I don't understand why the egg is seen as this delicate thing, when many here cook meat and other things that are high in cholesterol. Even milk is subjected to heat during pasteurisation; but then, what degree of heat damages cholesterol? And if damaged cholesterol does harm to he body, maybe raising it in the body (if needed) through sugar, is a lot safer. Just thinking aloud.

Yeah, I don't think store milk or well cooked meat is safe at all. That's a lot of processing and heating. Fat, protein, sugar... Some say that some processing side effects are not as bad as said, but I don't trust it and it doesn't cover all possibilities. Temperature, duration and cooking method are all huge factors. It's up to you how long and thoroughly you cook eggs.

This is why the WAP people go on about raw eggs, raw milk and gently cooking things.

It's been known for a while that overcooking egg yokes is not much good for the cholesterol, but then I much prefer runny yokes and soft omelettes.

There are also issues with well cooked meat (can't find the reference just now), but it basically comes down to rare steak, or gently cooked meat i.e. boiled, braised rather than fried.

The Peat way of eating becomes much more diffucult for me, if I try to eat a more 'raw' approach. Animal products are full of fat in their raw state, which is not optimal metabolically. You can skim the fat of raw milk, i guess but raw milk is a pain to handle. I can buy it once a week, and the amount i would go through means it would just fill my fridge completely (which is not practical, because I share my pad with other people). I wish there was a machine where I could just pour the raw milk in, and it takes the fat away for me.

BTW, for those who haven't tried raw milk, it actually resembles cream more than milk (well, my raw milk does - when I buy it). So that probably tells me how much fat is in there. Obviously it's useful to have some fat in there (for K,D,E and A)

Eating raw meat (which I have tried, BTW, and has far greater peaceful effects on my body, than eating it cooked) is like dying a social death. There's no way in a million years I can do that. The idea of life is to make friends with people; connections, etc. Not scare them off.

Raw egg yolks though, I can put into smoothies and try to blag it with people. 'Oh, won't you get salmonella!'... Nah, all the meat heads do this. Put my egg yolks in my smoothie, down my protein and I'm good to go. That's the line I use. They just think I'm hardcore. Raw meat though, that's one step too far. The best I can do with meat, is just go as rare as I possibly can go with it.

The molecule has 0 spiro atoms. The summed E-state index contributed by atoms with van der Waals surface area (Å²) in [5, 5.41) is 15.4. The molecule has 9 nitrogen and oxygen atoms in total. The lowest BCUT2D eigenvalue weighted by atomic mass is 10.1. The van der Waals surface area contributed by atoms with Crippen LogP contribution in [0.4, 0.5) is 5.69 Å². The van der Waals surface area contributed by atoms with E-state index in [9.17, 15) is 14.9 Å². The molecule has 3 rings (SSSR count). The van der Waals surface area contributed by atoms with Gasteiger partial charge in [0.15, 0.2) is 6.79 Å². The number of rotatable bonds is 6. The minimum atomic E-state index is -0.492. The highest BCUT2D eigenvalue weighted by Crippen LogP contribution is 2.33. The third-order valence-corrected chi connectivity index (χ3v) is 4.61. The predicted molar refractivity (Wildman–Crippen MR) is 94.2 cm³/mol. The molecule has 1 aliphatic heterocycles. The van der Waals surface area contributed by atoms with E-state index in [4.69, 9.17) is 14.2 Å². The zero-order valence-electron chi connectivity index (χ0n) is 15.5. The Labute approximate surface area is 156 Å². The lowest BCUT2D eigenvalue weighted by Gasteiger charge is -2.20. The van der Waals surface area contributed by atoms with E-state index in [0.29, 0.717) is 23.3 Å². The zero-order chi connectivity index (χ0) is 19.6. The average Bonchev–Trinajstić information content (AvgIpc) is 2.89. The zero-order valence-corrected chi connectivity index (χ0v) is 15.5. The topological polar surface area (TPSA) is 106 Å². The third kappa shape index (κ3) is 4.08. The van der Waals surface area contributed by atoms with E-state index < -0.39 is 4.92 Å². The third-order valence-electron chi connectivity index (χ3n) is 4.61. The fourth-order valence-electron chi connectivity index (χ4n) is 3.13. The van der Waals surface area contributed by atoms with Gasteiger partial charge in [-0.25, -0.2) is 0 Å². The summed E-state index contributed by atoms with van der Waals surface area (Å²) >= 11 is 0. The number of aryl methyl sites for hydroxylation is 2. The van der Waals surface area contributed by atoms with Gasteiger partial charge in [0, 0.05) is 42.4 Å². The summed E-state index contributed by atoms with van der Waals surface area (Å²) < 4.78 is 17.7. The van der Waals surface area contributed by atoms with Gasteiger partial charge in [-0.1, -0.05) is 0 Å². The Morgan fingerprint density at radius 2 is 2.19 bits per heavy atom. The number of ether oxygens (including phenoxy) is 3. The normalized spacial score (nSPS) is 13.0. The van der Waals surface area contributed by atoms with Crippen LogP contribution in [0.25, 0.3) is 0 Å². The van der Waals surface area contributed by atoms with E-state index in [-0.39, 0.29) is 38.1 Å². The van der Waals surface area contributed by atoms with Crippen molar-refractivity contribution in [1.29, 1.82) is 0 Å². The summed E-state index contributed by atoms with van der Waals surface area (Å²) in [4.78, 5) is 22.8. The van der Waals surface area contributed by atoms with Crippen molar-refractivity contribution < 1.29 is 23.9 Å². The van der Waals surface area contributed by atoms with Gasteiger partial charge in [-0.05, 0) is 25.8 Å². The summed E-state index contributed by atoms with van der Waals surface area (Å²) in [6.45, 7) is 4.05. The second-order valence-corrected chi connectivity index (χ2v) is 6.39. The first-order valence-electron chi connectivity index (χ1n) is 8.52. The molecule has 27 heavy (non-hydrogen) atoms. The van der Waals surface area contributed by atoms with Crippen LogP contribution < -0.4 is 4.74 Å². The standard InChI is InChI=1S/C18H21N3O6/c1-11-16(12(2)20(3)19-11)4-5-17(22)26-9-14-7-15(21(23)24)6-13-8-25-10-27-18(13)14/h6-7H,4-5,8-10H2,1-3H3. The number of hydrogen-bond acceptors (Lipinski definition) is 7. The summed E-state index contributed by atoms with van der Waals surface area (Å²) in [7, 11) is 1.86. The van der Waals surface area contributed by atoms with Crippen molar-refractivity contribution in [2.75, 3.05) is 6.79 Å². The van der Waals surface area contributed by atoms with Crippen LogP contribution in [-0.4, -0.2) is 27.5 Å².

Amazoniac

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Sep 10, 2014
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Not Uganda
BobbyDukes said:
The Peat way of eating becomes much more diffucult for me, if I try to eat a more 'raw' approach. Animal products are full of fat in their raw state, which is not optimal metabolically. You can skim the fat of raw milk, i guess but raw milk is a pain to handle. I can buy it once a week, and the amount i would go through means it would just fill my fridge completely (which is not practical, because I share my pad with other people). I wish there was a machine where I could just pour the raw milk in, and it takes the fat away for me.

BTW, for those who haven't tried raw milk, it actually resembles cream more than milk (well, my raw milk does - when I buy it). So that probably tells me how much fat is in there. Obviously it's useful to have some fat in there (for K,D,E and A)

Eating raw meat (which I have tried, BTW, and has far greater peaceful effects on my body, than eating it cooked) is like dying a social death. There's no way in a million years I can do that. The idea of life is to make friends with people; connections, etc. Not scare them off.

Raw egg yolks though, I can put into smoothies and try to blag it with people. 'Oh, won't you get salmonella!'... Nah, all the meat heads do this. Put my egg yolks in my smoothie, down my protein and I'm good to go. That's the line I use. They just think I'm hardcore. Raw meat though, that's one step too far. The best I can do with meat, is just go as rare as I possibly can go with it.

If being socially awkward is your concern, you can eat Carpaccio, which is just a fancy term for raw meat thinly sliced that won't be plated as an entire piece of raw steak in your place and won't shock people. Google it for images!
http://en.wikipedia.org/wiki/Carpaccio
 

Jennifer

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Jul 8, 2014
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ballomar

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Apr 5, 2014
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BobbyDukes said:
BTW, for those who haven't tried raw milk, it actually resembles cream more than milk (well, my raw milk does - when I buy it). So that probably tells me how much fat is in there. Obviously it's useful to have some fat in there (for K,D,E and A)


Raw milk tastes a lot creamier than pasteurised, but that is not because it is more creamy. The one we buy is the standard 3.5%.

When you switch between raw and pasteurised milk you start to notice the difference in taste. Pasteurised tends to have a harsh, slightly metallic taste, whereas raw has a softer mouth feel.

As for raw meat, everyone round these parts eats steak tartar, so no social isolation there.
 

Jennifer

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Jul 8, 2014
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You're welcome, Bobby! I'm happy to of helped! :)